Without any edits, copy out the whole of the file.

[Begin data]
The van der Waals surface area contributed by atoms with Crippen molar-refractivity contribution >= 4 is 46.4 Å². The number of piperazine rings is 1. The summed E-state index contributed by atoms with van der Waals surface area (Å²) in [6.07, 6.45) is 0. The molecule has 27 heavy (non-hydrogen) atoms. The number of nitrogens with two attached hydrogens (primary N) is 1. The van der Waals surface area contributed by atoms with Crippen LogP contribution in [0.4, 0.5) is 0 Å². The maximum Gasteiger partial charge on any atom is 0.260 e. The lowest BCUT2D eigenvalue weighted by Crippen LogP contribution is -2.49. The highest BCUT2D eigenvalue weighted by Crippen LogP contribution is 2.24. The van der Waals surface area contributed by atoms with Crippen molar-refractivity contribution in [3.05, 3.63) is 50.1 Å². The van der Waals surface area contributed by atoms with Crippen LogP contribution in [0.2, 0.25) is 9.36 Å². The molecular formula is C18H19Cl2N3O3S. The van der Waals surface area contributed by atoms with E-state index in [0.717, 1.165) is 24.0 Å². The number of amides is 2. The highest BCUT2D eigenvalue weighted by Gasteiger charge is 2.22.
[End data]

The van der Waals surface area contributed by atoms with Crippen molar-refractivity contribution >= 4 is 46.4 Å². The number of piperazine rings is 1. The summed E-state index contributed by atoms with van der Waals surface area (Å²) in [6.07, 6.45) is 0. The molecule has 27 heavy (non-hydrogen) atoms. The number of nitrogens with two attached hydrogens (primary N) is 1. The van der Waals surface area contributed by atoms with Crippen LogP contribution in [0.4, 0.5) is 0 Å². The maximum Gasteiger partial charge on any atom is 0.260 e. The lowest BCUT2D eigenvalue weighted by Crippen LogP contribution is -2.49. The highest BCUT2D eigenvalue weighted by Crippen LogP contribution is 2.24. The van der Waals surface area contributed by atoms with Crippen molar-refractivity contribution in [3.05, 3.63) is 50.1 Å². The van der Waals surface area contributed by atoms with Crippen LogP contribution in [0.2, 0.25) is 9.36 Å². The molecular formula is C18H19Cl2N3O3S. The van der Waals surface area contributed by atoms with E-state index in [0.717, 1.165) is 24.0 Å². The number of amides is 2. The highest BCUT2D eigenvalue weighted by Gasteiger charge is 2.22.